(f) Amendment of Award . The Board may amend, modify or terminate any outstanding Award, including but not limited to, substituting therefor another Award of the same or a different type, changing the date of exercise or realization, and converting an Incentive Stock Option to a Nonstatutory Stock Option, provided either (i) that the Participant’s consent to such action shall be required unless the Board determines that the action, taking into account any related action, would not materially and adversely affect the Participant or (ii) that the change is permitted under Section 9 hereof.

(g) Conditions on Delivery of Stock . The Company will not be obligated to deliver any shares of Common Stock pursuant to the Plan or to remove restrictions from shares previously delivered under the Plan until (i) all conditions of the Award have been met or removed to the satisfaction of the Company, (ii) in the opinion of the Company’s counsel, all other legal matters in connection with the issuance and delivery of such shares have been satisfied, including any applicable securities laws and any applicable stock exchange or stock market rules and regulations, and (iii) the Participant has executed and delivered to the Company such representations or agreements as the Company may consider appropriate to satisfy the requirements of any applicable laws, rules or regulations.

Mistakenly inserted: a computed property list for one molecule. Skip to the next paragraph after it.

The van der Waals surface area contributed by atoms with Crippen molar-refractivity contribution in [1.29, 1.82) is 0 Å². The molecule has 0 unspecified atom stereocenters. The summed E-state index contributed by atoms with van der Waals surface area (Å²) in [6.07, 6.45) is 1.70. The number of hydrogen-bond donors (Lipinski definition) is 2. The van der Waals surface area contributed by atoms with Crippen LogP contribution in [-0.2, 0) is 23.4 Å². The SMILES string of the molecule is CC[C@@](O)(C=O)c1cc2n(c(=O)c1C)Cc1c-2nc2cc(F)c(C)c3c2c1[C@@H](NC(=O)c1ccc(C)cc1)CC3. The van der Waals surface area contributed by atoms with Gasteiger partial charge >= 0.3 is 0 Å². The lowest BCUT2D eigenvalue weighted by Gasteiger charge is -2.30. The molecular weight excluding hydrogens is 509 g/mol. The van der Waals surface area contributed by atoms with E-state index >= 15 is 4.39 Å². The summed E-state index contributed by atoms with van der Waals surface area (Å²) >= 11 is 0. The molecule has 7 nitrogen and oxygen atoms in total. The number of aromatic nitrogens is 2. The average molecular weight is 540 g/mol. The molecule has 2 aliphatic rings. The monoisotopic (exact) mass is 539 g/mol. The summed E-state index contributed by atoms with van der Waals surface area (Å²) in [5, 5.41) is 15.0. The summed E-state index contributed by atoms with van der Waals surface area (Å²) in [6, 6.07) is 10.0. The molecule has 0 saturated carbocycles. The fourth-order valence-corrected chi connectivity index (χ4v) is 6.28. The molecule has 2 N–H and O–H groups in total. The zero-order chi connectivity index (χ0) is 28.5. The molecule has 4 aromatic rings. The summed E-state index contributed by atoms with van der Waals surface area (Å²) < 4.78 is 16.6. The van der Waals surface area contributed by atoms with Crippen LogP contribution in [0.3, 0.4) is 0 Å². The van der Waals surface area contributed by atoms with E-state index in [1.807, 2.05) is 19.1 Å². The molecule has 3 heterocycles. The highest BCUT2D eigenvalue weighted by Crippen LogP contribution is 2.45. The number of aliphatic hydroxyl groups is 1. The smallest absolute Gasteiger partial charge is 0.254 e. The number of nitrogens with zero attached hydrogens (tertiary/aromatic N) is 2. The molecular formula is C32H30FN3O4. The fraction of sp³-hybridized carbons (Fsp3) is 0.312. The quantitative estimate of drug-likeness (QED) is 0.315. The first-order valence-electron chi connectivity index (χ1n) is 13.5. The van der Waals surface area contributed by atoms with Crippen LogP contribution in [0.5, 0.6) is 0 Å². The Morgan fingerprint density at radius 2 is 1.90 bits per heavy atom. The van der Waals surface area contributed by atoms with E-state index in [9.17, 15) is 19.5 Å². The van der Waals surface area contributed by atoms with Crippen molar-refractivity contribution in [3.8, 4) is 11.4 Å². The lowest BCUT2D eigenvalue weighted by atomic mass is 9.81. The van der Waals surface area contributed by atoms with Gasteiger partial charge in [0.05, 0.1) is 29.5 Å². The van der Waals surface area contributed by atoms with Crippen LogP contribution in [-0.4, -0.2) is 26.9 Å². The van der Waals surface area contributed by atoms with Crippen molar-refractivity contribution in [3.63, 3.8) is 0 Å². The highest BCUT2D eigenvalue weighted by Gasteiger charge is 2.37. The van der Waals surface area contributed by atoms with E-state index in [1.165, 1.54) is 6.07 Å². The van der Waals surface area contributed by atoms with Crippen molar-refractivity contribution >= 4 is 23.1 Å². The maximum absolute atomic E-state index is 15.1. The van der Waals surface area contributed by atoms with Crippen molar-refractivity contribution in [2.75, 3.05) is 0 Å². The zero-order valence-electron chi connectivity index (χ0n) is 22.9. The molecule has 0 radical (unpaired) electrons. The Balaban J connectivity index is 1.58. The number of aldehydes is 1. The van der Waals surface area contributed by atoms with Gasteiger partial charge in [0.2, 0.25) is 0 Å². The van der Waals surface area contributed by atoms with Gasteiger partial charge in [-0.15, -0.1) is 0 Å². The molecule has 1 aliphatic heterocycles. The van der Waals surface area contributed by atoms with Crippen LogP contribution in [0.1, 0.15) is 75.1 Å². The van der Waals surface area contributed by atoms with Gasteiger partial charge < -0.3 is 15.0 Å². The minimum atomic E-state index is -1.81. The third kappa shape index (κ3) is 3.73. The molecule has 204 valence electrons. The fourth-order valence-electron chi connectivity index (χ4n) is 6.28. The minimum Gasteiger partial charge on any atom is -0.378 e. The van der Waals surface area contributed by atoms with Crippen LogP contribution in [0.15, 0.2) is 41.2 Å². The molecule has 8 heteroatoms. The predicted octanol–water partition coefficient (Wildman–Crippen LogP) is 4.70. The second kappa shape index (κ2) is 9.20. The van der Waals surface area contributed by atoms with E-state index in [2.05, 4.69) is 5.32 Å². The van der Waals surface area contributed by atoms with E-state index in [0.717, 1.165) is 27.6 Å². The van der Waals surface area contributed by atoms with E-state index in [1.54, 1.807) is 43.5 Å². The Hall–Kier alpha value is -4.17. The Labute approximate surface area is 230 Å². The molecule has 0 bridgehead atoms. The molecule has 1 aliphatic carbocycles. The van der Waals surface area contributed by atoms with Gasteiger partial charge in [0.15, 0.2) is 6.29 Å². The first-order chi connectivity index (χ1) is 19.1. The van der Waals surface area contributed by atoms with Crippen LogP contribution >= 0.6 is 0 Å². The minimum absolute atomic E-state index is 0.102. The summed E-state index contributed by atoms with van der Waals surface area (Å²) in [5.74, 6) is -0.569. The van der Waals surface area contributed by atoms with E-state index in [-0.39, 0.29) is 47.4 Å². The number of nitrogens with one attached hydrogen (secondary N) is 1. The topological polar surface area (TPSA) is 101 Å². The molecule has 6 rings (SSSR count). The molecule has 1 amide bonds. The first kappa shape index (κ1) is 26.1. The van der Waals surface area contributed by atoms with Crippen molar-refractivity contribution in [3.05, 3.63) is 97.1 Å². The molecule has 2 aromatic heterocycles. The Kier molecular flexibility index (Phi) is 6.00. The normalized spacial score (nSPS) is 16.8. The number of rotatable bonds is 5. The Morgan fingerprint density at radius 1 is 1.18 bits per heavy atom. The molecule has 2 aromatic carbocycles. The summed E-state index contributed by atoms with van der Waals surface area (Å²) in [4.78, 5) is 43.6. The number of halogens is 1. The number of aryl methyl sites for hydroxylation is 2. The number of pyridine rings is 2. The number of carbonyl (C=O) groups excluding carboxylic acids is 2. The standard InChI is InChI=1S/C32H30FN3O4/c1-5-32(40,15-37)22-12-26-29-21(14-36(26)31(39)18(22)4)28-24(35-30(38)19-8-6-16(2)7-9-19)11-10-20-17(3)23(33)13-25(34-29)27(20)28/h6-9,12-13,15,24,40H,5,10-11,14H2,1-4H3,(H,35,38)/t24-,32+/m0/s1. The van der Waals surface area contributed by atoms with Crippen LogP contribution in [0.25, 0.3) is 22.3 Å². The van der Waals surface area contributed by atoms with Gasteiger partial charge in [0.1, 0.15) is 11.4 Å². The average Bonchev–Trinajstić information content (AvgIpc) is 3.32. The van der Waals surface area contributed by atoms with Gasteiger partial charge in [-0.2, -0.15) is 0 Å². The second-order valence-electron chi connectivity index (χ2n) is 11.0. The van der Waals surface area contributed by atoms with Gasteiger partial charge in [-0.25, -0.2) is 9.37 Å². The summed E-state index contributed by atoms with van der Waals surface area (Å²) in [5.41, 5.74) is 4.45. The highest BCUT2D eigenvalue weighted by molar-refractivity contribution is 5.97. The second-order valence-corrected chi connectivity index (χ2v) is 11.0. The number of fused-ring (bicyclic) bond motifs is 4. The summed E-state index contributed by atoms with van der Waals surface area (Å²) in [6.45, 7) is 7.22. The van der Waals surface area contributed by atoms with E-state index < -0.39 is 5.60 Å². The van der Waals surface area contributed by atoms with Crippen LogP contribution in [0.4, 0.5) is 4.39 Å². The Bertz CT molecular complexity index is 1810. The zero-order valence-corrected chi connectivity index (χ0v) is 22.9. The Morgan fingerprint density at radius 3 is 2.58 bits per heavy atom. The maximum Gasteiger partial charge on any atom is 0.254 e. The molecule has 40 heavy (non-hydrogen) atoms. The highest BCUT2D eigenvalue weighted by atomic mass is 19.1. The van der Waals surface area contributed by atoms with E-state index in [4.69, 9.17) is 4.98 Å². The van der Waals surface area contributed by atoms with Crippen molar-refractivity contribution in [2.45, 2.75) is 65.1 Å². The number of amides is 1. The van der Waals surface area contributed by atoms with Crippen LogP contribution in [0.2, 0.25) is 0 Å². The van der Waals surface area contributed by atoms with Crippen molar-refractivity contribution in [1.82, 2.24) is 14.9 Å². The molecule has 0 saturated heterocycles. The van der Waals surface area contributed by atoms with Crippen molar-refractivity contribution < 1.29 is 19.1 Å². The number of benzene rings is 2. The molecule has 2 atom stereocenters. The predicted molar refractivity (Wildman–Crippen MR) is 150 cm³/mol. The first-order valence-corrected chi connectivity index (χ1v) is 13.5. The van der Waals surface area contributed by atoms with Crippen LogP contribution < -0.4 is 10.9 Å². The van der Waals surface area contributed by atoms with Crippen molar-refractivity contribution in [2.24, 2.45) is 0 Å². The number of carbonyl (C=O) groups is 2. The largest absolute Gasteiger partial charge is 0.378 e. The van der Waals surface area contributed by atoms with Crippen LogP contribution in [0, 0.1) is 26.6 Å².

(h) Acceleration . The Board may at any time provide that any Award shall become immediately exercisable in full or in part, free of some or all restrictions or conditions, or otherwise realizable in full or in part, as the case may be.

(i) Performance Awards .